Well, okay, but I don’t see making Mexico more attractive to Mexicans becoming a top budgetary priorty for me, personally, anytime soon. Not for one minute, however, do I doubt that a random selection of fifty-some Senators would be happy to make it a priority on my behalf - if some source of reelection funding said it’d be a good idea.
Step two is then to help figure out a way to get the Mexican economy up and running to encourage would-be immigrants to stay and build it further.
Really, McQ, I agree with you about the wisdom of exporting and encouraging economic development that can help make most places on earth better places for humans to live. And I think the US government has a long track record of trying - if not always succeeding - to do just that. I’d actually be surprised if they haven’t made some efforts to do it in Mexico already. But I’m reluctant to take up the notion that managing our own house must necessarily involve upgrading other people’s houses at our own expense. Step two sounds like a job for Mexicans and for whatever private business interests they would care to welcome — and out of whose way our government should stay.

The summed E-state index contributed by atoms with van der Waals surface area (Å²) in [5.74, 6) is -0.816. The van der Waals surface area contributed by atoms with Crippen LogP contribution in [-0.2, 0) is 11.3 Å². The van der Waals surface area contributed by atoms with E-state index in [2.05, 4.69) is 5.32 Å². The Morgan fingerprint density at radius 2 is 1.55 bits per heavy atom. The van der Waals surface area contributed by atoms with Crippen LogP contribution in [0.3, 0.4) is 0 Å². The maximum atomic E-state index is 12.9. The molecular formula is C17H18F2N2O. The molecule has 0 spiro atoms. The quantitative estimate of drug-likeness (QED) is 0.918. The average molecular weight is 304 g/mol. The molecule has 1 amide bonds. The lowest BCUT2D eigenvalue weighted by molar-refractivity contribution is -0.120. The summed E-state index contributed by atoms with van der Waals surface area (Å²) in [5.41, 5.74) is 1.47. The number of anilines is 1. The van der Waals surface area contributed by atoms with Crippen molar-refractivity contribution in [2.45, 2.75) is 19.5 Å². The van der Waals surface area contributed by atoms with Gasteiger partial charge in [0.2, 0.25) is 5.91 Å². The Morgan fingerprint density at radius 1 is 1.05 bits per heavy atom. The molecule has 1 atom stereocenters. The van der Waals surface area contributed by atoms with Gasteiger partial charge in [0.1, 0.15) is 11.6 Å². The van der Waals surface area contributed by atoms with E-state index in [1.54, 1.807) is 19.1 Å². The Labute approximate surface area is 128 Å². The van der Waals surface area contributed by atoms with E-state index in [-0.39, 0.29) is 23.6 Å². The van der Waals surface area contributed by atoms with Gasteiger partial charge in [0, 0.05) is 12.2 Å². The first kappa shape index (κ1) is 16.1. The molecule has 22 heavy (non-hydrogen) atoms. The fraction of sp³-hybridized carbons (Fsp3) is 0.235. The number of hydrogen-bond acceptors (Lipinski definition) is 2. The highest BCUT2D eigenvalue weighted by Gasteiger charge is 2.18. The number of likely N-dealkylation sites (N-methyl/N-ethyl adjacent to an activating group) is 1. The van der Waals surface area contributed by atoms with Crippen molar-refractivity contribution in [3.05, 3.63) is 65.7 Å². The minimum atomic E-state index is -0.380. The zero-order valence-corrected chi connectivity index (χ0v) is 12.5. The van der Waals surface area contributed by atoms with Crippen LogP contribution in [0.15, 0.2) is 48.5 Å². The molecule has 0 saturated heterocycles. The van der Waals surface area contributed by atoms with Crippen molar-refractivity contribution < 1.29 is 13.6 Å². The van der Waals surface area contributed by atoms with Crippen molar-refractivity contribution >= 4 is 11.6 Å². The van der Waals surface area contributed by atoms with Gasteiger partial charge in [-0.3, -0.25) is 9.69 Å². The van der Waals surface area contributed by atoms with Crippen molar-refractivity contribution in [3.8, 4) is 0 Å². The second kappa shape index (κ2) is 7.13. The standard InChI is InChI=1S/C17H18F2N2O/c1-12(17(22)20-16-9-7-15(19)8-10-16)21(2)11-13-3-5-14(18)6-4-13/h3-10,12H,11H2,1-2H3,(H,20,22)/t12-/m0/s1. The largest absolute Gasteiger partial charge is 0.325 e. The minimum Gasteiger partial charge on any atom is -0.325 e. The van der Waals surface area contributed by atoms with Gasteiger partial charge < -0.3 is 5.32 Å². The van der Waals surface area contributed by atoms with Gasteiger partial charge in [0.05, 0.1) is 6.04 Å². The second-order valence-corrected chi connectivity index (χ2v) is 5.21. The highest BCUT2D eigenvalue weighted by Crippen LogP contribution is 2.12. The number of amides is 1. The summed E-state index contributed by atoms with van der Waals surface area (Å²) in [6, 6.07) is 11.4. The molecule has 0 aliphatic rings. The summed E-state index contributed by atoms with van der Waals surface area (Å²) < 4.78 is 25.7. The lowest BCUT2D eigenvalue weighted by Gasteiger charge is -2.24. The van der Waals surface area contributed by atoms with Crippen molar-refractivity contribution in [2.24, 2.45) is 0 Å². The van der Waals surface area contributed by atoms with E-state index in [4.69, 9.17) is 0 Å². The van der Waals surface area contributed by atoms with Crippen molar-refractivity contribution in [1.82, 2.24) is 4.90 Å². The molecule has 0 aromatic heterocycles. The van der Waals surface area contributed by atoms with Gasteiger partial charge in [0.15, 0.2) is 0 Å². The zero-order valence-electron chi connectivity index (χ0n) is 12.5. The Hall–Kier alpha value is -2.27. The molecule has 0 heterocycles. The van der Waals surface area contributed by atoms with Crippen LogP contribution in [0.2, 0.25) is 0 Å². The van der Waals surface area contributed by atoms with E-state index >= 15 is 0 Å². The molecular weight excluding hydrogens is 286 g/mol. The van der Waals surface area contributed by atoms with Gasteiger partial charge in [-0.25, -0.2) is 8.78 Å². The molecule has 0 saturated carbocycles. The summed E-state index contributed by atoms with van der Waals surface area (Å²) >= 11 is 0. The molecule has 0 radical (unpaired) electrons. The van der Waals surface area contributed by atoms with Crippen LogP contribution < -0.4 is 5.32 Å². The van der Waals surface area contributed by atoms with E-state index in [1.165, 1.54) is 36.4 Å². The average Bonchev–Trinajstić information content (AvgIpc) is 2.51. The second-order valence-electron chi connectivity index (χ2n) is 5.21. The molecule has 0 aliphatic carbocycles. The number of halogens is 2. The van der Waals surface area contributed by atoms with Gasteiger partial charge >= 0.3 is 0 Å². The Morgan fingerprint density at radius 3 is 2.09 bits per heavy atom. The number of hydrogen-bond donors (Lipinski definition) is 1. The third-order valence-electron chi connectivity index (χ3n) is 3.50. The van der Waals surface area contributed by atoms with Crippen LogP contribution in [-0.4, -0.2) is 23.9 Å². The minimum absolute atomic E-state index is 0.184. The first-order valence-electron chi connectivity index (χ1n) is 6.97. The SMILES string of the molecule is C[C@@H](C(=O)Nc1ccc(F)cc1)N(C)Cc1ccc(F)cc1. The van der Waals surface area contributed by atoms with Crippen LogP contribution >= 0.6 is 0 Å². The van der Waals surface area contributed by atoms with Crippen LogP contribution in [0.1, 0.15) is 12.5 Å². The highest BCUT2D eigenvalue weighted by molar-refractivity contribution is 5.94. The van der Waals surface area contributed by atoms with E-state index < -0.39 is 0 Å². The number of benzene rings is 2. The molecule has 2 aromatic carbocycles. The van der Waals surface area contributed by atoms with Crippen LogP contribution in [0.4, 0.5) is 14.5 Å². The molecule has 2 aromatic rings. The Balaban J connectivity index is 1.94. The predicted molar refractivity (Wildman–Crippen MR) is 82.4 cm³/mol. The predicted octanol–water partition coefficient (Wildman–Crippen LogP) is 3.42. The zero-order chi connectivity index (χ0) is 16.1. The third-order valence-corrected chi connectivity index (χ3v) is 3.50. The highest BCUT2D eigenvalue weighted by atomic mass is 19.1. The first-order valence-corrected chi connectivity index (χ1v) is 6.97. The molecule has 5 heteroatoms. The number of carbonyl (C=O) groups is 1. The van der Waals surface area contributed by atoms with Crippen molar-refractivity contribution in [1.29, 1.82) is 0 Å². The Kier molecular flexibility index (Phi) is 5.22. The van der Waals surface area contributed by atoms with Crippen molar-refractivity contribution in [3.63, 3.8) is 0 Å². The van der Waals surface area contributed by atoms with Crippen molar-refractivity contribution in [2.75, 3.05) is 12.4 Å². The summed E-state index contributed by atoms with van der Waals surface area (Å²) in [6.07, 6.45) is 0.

Written By: Linda Morgan
URL: http://
But I’m reluctant to take up the notion that managing our own house must necessarily involve upgrading other people’s houses at our own expense.
I’m not at all suggesting we do one or the other. I’m suggesting a ’comprehesive’ plan would address both.

Obviously if we can find a way to take the incentive out of coming here (like holding businesses accountable and securing the border) then the pressure is on Mexico to actually address and fix the problem. Like I said, that’s step one.

Do we want step two to be a popular revolution and the possibility of a Hugo Chavez on our border (while the economic problems remain the same) or do we want to find a way to make step two a win-win for us and Mexico?
 
Written By: McQ